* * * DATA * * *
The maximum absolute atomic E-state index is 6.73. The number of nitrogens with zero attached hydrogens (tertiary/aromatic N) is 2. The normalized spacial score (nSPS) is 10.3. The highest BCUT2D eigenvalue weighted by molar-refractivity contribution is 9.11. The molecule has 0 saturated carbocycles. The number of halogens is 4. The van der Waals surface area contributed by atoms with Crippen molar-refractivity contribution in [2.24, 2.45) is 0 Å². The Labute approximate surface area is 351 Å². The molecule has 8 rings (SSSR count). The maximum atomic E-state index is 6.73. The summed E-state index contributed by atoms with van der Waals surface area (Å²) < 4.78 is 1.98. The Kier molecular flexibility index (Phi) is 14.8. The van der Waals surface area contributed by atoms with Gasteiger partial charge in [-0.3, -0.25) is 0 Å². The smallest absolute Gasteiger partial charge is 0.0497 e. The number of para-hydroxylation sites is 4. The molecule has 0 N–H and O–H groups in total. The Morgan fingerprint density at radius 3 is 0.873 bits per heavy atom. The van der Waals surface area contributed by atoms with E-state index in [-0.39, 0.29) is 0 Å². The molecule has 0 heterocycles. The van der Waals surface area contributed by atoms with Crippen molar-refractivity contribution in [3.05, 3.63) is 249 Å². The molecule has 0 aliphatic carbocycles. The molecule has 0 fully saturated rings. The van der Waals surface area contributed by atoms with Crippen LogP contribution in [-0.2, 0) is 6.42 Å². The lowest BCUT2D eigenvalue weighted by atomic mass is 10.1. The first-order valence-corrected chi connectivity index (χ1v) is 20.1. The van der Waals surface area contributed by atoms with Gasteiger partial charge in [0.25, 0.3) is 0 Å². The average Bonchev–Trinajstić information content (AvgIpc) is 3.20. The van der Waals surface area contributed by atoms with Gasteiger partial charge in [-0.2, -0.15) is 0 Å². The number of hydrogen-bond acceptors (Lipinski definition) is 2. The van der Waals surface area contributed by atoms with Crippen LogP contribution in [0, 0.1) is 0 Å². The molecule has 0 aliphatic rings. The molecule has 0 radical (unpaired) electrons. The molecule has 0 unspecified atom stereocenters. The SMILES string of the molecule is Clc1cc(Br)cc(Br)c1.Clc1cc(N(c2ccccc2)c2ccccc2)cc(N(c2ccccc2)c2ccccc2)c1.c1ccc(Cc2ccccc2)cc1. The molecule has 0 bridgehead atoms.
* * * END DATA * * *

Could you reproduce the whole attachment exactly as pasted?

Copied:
The maximum absolute atomic E-state index is 6.73. The number of nitrogens with zero attached hydrogens (tertiary/aromatic N) is 2. The normalized spacial score (nSPS) is 10.3. The highest BCUT2D eigenvalue weighted by molar-refractivity contribution is 9.11. The molecule has 0 saturated carbocycles. The number of halogens is 4. The van der Waals surface area contributed by atoms with Crippen molar-refractivity contribution in [2.24, 2.45) is 0 Å². The Labute approximate surface area is 351 Å². The molecule has 8 rings (SSSR count). The maximum atomic E-state index is 6.73. The summed E-state index contributed by atoms with van der Waals surface area (Å²) < 4.78 is 1.98. The Kier molecular flexibility index (Phi) is 14.8. The van der Waals surface area contributed by atoms with Gasteiger partial charge in [-0.3, -0.25) is 0 Å². The smallest absolute Gasteiger partial charge is 0.0497 e. The number of para-hydroxylation sites is 4. The molecule has 0 N–H and O–H groups in total. The Morgan fingerprint density at radius 3 is 0.873 bits per heavy atom. The van der Waals surface area contributed by atoms with E-state index in [-0.39, 0.29) is 0 Å². The molecule has 0 heterocycles. The van der Waals surface area contributed by atoms with Crippen molar-refractivity contribution in [3.05, 3.63) is 249 Å². The molecule has 0 aliphatic carbocycles. The molecule has 0 fully saturated rings. The van der Waals surface area contributed by atoms with Crippen LogP contribution in [-0.2, 0) is 6.42 Å². The lowest BCUT2D eigenvalue weighted by atomic mass is 10.1. The first-order valence-corrected chi connectivity index (χ1v) is 20.1. The van der Waals surface area contributed by atoms with Gasteiger partial charge in [0.25, 0.3) is 0 Å². The average Bonchev–Trinajstić information content (AvgIpc) is 3.20. The van der Waals surface area contributed by atoms with Gasteiger partial charge in [-0.2, -0.15) is 0 Å². The number of hydrogen-bond acceptors (Lipinski definition) is 2. The van der Waals surface area contributed by atoms with Crippen LogP contribution in [0, 0.1) is 0 Å². The molecule has 0 aliphatic rings. The molecule has 0 radical (unpaired) electrons. The molecule has 0 unspecified atom stereocenters. The SMILES string of the molecule is Clc1cc(Br)cc(Br)c1.Clc1cc(N(c2ccccc2)c2ccccc2)cc(N(c2ccccc2)c2ccccc2)c1.c1ccc(Cc2ccccc2)cc1. The molecule has 0 bridgehead atoms.